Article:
A Paralympic Army Veteran Asked for a Wheelchair Lift. A Government Official Offered Euthanasia in Return.

Government policy under fire.

Canadian lawmakers were shocked to hear that a Paralympic military veteran had been offered euthanasia equipment when she requested a wheelchair lift be built in her home. Retired army corporal Christine Gauthier testified last week that a veterans affairs case worker had offered in writing to provide her with a device that would enable medically assisted death, the CBC reported.

"I have a letter saying that if you're so desperate, madam, we can offer you MAID, medical assistance in dying," Gauthier told lawmakers, the news outlet reported. Read on to find out more and the reaction from prime minister Justin Trudeau. 

Trudeau Responds


Gauthier said she had written to Prime Minister Justin Trudeau to express her concern. Last week, Trudeau said the incident was "absolutely unacceptable," the CBC reported. "We are following up with investigations and we are changing protocols to ensure what should seem obvious to all of us: that it is not the place of Veterans Affairs Canada, who are supposed to be there to support those people who stepped up to serve their country, to offer them medical assistance in dying," he said.

Expanded Policy Under Fire


Medical assistance in dying has been legal in Canada since 2016 for those who are terminally ill. This year, it was expanded to people living with extreme disability or pain, even if their lives aren't at immediate risk. But the policy is controversial. Activists and some religious groups say it could be too easily abused, lacks oversight, and can devalue the lives of disabled people.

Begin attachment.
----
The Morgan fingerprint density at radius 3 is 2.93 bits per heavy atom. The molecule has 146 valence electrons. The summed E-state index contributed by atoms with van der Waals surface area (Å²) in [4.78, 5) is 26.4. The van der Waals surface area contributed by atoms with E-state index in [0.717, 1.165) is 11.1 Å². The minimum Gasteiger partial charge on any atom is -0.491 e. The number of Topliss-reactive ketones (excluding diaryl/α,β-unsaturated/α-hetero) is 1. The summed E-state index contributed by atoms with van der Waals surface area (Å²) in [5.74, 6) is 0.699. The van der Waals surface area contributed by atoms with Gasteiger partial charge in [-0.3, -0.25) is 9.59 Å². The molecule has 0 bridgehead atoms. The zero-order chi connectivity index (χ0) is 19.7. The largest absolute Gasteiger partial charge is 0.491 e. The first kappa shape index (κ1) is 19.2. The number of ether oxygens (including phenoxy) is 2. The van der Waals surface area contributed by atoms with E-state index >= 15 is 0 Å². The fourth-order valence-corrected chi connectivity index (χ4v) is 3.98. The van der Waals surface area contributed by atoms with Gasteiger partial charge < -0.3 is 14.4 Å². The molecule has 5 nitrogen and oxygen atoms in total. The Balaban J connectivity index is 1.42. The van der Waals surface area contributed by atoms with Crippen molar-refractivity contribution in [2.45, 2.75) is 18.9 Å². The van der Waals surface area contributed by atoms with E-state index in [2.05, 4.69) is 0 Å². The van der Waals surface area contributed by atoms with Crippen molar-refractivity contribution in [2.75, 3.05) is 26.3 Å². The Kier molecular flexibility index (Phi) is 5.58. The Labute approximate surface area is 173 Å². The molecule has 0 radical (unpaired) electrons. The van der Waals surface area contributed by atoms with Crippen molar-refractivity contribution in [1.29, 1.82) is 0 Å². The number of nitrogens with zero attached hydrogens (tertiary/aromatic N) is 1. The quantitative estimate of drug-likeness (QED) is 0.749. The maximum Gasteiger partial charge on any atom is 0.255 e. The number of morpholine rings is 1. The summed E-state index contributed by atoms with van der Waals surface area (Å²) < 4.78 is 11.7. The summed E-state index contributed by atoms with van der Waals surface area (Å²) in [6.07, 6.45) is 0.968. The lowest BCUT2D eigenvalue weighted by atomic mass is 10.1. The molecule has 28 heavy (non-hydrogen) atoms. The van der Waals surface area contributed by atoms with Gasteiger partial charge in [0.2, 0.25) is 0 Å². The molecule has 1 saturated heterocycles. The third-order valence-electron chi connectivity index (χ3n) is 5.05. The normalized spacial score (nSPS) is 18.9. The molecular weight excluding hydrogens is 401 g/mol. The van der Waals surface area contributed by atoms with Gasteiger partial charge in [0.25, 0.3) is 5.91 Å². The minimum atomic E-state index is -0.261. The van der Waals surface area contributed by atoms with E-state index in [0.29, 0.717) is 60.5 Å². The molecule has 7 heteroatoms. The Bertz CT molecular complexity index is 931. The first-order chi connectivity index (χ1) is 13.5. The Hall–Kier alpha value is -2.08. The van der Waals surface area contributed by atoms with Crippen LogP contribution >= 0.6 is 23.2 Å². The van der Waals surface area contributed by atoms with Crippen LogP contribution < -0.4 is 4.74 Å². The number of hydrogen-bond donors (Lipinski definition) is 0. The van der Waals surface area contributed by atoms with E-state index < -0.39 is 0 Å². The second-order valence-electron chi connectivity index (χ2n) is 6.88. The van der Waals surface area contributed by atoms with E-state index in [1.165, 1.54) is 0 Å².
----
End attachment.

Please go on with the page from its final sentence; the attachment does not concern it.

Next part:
Five Potential Cases


As many as five veterans may have been offered euthanasia equipment by a veterans affairs official, said Veterans Minister Lawrence MacAulay in testimony before the committee last week. Those cases have been referred to police. MacAulay said all of the instances involved one employee, who has been suspended.

Apologies Offered

CBC News

Lawmakers apologised to Gauthier, a five-time world champion canoeist who competed in the most recent Invictus Games. She lost the use of her legs in an accident during military training in 1989. "I just want to extend my deepest apologies," New Democrat MP Rachel Blaney told Gauthier. "I just, I am in shock. And I thank you for bringing this reality [to the committee]."

Is This Sensitive Policy Under Control?

CBC News

Reporters asked Trudeau if his administration has a handle on medically assisted dying, which may expand to include those with mental illness next spring. The prime minister said the employees involved no longer have contact with veterans. "The issue of medical assistance in dying is a deeply personal, extraordinarily difficult choice that individuals and families need to make in the most thoughtful and best supported way possible," Trudeau said.

"We understand that making sure we are respecting people's rights and their choices, at the same time as we protect the most vulnerable, is a very important but challenging balance to establish," he added.

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